MIT’s furry robot is capable of human learning

Chris Davies - May 23, 2007

For some reason I can’t look at MIT’s Leonardo robot without an involuntary shudder – I think it’s the lifelike fur and the evil, calculating eyes.  Even scarier is to see it in motion (and there are videos after the cut), when complex facial mapping techniques have taken human expressions and reworked them for the robot’s face (which has 32 degrees of freedom).


MIT Leonardo robot 

Of course the clever people at MIT aren’t just making a particularly impressive toy; their intent is to research new ways of human/machine interaction, where robots are used to give a computer a naturalistic interface that users are comfortable working with. 

“Once a task is learned, the robot should then be competent in its ability to provide assistance; understanding how to perform the task as well as how to perform it in partnership with a human”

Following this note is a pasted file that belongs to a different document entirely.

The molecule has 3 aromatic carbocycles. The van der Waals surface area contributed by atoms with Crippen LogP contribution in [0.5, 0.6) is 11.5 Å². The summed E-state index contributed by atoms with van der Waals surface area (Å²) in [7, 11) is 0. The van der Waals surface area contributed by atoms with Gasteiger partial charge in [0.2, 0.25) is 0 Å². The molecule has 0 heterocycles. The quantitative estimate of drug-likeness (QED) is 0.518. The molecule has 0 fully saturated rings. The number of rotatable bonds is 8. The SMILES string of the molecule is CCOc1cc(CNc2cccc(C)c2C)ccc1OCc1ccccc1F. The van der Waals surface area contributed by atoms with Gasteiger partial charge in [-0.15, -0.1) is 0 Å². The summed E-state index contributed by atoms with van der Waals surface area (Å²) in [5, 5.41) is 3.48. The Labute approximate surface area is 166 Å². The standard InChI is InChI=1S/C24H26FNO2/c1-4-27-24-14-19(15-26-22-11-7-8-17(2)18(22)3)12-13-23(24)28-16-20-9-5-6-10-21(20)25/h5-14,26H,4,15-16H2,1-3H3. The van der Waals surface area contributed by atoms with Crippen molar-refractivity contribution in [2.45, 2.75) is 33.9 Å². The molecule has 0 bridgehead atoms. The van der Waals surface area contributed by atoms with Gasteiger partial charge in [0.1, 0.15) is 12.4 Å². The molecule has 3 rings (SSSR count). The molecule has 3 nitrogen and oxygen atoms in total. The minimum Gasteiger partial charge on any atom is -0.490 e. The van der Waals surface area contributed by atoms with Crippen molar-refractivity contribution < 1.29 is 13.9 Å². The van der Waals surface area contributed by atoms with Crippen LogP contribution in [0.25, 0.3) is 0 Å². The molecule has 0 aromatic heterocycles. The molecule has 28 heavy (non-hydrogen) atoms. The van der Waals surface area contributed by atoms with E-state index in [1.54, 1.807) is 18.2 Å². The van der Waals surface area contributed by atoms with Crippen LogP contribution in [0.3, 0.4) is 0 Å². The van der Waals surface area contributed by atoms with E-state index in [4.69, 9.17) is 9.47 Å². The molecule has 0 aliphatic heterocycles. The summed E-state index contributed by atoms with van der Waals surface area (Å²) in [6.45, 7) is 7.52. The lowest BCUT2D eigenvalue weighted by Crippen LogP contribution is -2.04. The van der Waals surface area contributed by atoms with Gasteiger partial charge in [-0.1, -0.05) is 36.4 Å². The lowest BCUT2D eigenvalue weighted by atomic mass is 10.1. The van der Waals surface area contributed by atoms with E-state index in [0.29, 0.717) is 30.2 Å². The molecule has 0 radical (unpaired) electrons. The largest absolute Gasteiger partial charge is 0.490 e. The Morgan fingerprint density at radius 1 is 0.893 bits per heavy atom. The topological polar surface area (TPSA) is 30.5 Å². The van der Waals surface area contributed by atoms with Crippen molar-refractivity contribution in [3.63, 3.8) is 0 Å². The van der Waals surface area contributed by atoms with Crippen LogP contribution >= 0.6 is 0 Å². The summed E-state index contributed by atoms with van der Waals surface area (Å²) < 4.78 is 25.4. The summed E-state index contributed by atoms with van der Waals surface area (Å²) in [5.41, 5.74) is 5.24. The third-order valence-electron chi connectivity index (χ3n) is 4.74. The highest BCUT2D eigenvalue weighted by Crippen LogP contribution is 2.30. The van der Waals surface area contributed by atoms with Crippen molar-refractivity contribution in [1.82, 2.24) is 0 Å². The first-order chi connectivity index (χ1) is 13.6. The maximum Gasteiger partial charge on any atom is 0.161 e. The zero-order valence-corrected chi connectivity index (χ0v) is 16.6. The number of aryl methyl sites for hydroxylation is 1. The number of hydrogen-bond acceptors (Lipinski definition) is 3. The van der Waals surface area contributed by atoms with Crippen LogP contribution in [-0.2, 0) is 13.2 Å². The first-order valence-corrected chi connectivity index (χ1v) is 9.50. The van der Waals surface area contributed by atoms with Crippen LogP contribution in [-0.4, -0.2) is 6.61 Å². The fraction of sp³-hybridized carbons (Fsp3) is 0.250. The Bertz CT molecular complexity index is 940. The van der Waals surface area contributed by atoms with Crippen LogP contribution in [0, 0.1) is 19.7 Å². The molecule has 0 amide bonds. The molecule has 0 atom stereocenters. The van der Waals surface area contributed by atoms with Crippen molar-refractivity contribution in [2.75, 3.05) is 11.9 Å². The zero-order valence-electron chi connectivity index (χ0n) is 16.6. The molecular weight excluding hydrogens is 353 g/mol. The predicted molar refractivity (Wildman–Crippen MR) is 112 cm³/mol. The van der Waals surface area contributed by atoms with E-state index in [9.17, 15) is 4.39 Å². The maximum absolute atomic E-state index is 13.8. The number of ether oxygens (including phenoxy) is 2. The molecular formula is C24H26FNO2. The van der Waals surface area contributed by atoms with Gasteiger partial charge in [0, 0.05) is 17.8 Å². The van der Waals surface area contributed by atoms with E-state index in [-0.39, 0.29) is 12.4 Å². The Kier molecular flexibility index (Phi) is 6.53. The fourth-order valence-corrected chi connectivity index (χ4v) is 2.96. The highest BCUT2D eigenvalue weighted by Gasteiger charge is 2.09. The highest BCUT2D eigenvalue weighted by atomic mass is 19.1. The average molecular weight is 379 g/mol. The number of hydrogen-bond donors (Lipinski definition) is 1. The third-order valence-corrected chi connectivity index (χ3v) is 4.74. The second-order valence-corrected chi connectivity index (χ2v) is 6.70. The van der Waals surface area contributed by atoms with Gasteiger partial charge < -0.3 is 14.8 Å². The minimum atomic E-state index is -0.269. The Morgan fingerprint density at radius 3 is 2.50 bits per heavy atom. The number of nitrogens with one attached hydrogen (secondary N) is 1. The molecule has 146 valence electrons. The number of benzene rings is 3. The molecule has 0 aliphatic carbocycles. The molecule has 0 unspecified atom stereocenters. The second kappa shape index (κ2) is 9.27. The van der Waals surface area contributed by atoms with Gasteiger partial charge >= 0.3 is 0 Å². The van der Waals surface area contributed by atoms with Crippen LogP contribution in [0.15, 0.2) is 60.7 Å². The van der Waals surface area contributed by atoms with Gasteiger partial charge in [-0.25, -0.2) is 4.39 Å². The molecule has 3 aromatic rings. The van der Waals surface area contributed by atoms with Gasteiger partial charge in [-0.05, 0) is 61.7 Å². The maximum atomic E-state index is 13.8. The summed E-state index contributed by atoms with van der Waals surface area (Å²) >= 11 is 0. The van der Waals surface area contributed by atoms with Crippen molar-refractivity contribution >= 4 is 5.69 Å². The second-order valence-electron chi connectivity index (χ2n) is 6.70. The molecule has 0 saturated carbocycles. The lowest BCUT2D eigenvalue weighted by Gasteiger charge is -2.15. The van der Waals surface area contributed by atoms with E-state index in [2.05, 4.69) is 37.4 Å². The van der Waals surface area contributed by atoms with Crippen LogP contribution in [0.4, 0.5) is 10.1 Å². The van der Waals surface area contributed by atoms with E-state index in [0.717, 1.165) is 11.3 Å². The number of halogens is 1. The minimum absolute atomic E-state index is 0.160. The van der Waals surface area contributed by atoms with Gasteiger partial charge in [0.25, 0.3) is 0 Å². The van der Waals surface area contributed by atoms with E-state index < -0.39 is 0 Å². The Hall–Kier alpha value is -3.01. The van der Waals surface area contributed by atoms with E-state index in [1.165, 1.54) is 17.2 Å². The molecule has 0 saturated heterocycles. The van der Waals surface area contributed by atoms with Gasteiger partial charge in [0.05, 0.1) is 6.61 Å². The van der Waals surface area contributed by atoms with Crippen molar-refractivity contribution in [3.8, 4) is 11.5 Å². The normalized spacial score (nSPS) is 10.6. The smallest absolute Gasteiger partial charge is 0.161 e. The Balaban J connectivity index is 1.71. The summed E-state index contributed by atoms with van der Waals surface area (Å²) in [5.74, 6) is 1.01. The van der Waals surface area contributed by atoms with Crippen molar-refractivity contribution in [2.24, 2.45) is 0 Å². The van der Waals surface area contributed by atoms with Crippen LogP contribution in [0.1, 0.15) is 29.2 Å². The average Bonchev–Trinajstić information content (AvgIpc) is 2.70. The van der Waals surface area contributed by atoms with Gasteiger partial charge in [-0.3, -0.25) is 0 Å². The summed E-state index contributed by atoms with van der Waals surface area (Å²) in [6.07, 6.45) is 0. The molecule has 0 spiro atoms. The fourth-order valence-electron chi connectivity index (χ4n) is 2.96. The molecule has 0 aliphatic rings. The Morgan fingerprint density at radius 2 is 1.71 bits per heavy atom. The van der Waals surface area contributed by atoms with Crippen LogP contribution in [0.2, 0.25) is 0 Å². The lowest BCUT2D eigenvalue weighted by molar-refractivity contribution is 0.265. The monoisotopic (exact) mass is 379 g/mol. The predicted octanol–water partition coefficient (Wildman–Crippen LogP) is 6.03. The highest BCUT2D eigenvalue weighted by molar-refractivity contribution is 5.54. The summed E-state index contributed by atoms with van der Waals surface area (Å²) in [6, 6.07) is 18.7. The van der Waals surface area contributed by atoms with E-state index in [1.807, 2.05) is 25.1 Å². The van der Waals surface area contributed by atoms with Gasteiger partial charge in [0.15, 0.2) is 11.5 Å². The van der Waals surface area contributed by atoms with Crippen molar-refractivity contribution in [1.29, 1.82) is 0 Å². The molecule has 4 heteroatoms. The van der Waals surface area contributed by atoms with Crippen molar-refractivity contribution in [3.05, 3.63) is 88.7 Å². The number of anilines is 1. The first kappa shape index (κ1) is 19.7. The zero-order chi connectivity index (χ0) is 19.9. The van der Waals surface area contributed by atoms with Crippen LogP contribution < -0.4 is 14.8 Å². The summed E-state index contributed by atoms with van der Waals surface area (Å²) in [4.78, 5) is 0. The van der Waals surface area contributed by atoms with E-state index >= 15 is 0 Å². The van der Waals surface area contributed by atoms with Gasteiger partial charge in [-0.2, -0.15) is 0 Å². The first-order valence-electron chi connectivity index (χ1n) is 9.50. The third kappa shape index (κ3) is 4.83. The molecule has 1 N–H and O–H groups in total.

Capable of being instructed by tutelage, where a user guides Leonardo to complete a task, by imitation, where Leonardo copies a demonstration, and social referencing, where Leonardo responds to a users reaction to a task, their goal is to end up with a machine that can learn from humans in their own terms, rather than them needing to be experts in programming.



I still think it looks like an evil squirrel monster.

MIT Leonardo [via Hacked Gadgets]

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